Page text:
The Photographer’s Eye: Seeing with a Camera by Arthur Wenk

Title: The Photographer’s Eye: Seeing with a Camera

Author: Arthur Wenk

Publisher: Amazon Asia-Pacific Holdings Private Limited

Date of Publication: 11 August 2017

Genre: Self-Help

Ratings: 4/5

John Keats notes in his 1818 poem Endymion: “A thing of beauty is a joy forever”. If it can be summed up in a line then this truly is the ultimate aim of photography. As exciting as it sounds, it is a very arduous task to capture the inner beauty of any particular object. In this brief and informative guide, photographer Arthur Wenk lays bare the basics of taking a good photograph.

Arthur Wenk presents the basis of his explanations on years of meticulous study and experience in a lucid and simple manner. The book dives into the technical aspects of an otherwise artistic endeavour. A good photograph has a lot of elements which become the embodiment of the pictures imagined up in the mind. It is an external manifestation of the photographer’s vision. Being able to take a good photo has a lot to do with owning a good camera but it also involves a proper knowledge of the technicalities and a clear vision of what is to be produced in print. It includes the ability to envision a good shot of a particular scene.

The book is well illustrated with large photographs of landscape, wildlife and portraits taken by Arthur Wenk. Most of them are shots of and around Toronto, Ontario. A variety of pictures are provided under each subheading that makes it easier to understand the topic discussed and adds a livelier touch to the book. The different aspects include form, color, texture and setting. It is ultimately all a matter of persective. Perspective can be altered by the use of different lenses that give wide angle views. Zoom is another interesting feature in many digital cameras that allows for a deeper perspective without having to move closer and be able to see things from far. The book is a concise and  good introductory lesson on the points that amateurs need to keep in mind during photography sessions. He makes some very important and interesting points: “Seeing the world through a photographer’s eyes often requires thinking like a camera instead of like a human being” and “A photograph is a two-dimensional representation of a three-dimensional world.” Wenk gives ideas on how to create filters for abstraction patterns by using the camera’s effects. It is important to keep in mind to fill up the entire frame instead of taking cornered pictures or having objects in a frame pushed to one side. Also nothing makes a photo worse than improper lighting.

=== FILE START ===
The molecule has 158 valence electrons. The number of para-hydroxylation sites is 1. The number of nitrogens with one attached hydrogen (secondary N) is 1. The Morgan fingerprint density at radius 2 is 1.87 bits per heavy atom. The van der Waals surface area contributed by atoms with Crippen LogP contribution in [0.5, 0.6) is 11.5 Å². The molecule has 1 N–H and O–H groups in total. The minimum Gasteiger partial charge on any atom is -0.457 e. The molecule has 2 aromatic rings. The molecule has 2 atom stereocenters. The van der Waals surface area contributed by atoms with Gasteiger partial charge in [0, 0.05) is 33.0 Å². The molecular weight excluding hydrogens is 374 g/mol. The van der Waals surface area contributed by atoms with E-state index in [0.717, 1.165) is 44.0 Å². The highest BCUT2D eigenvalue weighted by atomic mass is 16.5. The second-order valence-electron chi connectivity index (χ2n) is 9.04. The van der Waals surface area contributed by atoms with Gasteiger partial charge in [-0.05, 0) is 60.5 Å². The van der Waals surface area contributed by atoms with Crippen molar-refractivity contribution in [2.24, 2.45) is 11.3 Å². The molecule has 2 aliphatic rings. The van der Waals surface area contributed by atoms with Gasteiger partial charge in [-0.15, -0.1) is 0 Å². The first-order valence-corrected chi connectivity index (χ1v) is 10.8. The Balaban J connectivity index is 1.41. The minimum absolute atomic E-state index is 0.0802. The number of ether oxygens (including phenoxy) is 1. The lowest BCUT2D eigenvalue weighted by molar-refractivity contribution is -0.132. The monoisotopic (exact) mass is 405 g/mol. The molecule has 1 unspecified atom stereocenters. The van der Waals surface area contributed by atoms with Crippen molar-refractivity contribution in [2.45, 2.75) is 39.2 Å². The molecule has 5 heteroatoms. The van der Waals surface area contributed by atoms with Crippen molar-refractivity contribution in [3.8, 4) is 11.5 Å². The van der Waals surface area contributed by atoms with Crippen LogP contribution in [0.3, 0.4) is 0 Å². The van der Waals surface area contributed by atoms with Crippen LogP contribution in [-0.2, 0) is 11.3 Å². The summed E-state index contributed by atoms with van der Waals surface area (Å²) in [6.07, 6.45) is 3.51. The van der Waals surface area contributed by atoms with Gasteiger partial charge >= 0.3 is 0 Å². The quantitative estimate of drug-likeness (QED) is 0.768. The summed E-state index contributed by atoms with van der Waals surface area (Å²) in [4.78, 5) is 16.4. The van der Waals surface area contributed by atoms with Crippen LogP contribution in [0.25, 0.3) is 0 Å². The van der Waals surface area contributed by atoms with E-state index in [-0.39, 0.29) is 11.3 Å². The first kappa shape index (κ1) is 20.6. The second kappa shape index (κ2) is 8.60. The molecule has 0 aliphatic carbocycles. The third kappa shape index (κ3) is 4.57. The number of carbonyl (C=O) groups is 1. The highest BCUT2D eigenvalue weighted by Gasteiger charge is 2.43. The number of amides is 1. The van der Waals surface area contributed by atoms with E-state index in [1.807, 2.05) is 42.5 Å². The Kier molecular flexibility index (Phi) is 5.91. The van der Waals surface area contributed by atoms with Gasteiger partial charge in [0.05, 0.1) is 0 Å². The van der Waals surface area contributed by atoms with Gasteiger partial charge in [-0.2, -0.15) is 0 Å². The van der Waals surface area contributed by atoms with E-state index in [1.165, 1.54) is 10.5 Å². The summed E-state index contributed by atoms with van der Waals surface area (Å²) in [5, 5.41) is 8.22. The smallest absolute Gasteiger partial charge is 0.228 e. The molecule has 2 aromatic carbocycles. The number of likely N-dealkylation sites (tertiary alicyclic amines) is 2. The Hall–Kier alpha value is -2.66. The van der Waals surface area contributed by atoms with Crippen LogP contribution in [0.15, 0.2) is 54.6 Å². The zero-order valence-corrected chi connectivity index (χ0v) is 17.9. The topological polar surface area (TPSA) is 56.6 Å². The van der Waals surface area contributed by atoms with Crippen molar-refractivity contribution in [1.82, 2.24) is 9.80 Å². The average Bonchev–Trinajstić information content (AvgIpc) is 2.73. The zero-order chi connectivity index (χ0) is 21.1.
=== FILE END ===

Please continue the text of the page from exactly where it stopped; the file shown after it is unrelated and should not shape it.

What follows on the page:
At the end of the book Wenk provides some tasks for the application of these skills which make the book more interesting and give a clearer idea. The book showcases the idea that a lot of thinking actually goes behind every single photo and without this kind of understanding of the subject good photos will be difficult to produce. Wenk ends the book by introducing and recommending the editing software ‘Picasa’ that he personally finds very useful. The illustrations are a treat to the eyes. Though short, the book is very formal and to the point. Readers may find the written material a bit too brief and not descriptive enough. Yet, it is a good read for anyone who takes interest in photography or wants to improve their photography skills regardless of whether they own a DSLR or have attended photography crash courses.